This is our secret: There are evils present in our society that we are afraid to talk about, and abuse is one of them. We teach our daughters to be independent, but ironically we also silence their voice against abuse in the name of family honour and prestige. We need to ask ourselves, is it honourable to let crime perpetrate?

The Engineer’s Bride and The First: These two stories are not connected, but they depict women’s take on relationships in two different eras. While way back in 60s-70s, women did not even have the liberty to meet the one they were betrothed to before marriage; over the years society evolved to a point where it was okay to get intimate before marriage; though illicitly. What remains constant is that the society has assumed that the sole motive of a woman’s life has to be to find a suitable partner, without whom she wouldn’t be complete.

Flying in Andalusia: This story provides an insight into the plight of a couple who were brought together by families, but are so incompatible, that the beautiful journey of life becomes a tiring excursion. It makes me wonder, is it okay to continue with relationships in which there is no love? And does a loveless marriage legitimise infidelity?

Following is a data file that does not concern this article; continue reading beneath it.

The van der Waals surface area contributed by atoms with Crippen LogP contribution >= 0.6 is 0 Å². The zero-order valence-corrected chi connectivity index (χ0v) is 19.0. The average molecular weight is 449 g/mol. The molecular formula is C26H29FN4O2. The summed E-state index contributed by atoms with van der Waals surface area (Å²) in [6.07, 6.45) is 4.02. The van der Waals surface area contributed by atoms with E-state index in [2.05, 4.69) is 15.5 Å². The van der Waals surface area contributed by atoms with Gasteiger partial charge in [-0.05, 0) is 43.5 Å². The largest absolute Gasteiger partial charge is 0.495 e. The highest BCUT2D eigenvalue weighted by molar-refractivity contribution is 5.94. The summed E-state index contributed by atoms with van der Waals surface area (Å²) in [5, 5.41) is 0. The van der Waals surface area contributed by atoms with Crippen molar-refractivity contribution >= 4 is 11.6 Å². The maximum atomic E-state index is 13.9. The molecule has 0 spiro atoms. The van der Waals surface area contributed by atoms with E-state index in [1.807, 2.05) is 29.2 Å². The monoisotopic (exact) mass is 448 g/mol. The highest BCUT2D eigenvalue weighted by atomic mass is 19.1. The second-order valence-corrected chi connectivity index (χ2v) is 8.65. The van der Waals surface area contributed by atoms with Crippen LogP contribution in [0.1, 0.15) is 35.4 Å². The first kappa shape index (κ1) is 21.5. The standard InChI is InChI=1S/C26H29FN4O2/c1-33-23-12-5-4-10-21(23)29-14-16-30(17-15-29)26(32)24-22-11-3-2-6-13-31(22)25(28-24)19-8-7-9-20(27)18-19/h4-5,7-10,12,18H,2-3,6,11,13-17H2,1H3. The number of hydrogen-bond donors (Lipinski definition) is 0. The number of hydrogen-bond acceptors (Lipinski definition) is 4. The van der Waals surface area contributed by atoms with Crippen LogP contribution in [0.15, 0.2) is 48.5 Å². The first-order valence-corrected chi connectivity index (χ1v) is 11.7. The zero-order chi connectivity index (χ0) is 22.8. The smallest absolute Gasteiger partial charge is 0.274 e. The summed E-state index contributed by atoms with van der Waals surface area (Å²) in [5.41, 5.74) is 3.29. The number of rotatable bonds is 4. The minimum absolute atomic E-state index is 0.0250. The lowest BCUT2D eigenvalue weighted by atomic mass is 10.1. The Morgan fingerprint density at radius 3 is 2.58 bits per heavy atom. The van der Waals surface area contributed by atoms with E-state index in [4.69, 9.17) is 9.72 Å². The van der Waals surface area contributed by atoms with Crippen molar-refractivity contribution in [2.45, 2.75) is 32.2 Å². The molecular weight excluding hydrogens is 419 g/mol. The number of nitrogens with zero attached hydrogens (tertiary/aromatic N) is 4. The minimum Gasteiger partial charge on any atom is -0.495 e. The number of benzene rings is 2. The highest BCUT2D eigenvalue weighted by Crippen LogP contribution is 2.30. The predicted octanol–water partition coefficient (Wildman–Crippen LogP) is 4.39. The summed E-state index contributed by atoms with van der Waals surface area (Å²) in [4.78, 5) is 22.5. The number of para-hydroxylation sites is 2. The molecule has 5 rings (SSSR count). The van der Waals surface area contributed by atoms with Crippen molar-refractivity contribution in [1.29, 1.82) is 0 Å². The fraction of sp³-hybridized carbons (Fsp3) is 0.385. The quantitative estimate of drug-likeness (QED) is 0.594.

Born on the First of July: A significant threat to the youth of our generation is radicalisation. Young folks going through an identity crisis often are easy targets to be recruited into extremist organisation. Is it belief that draws them or just the thrill of being a rebel aligned with a misguided cause?

Closed door: This story raises two very obvious questions of our times: is a woman worthless if she cannot be a mother and is it given that she would be a bad mother if she wants to pay attention to her professional goals as well? These generalisations are making gender equality an even more distant dream than it already is.

Stealing Apples from Heaven: This is a very sweet story which shows how sometimes children have a better understanding of priorities; that we must value people over things.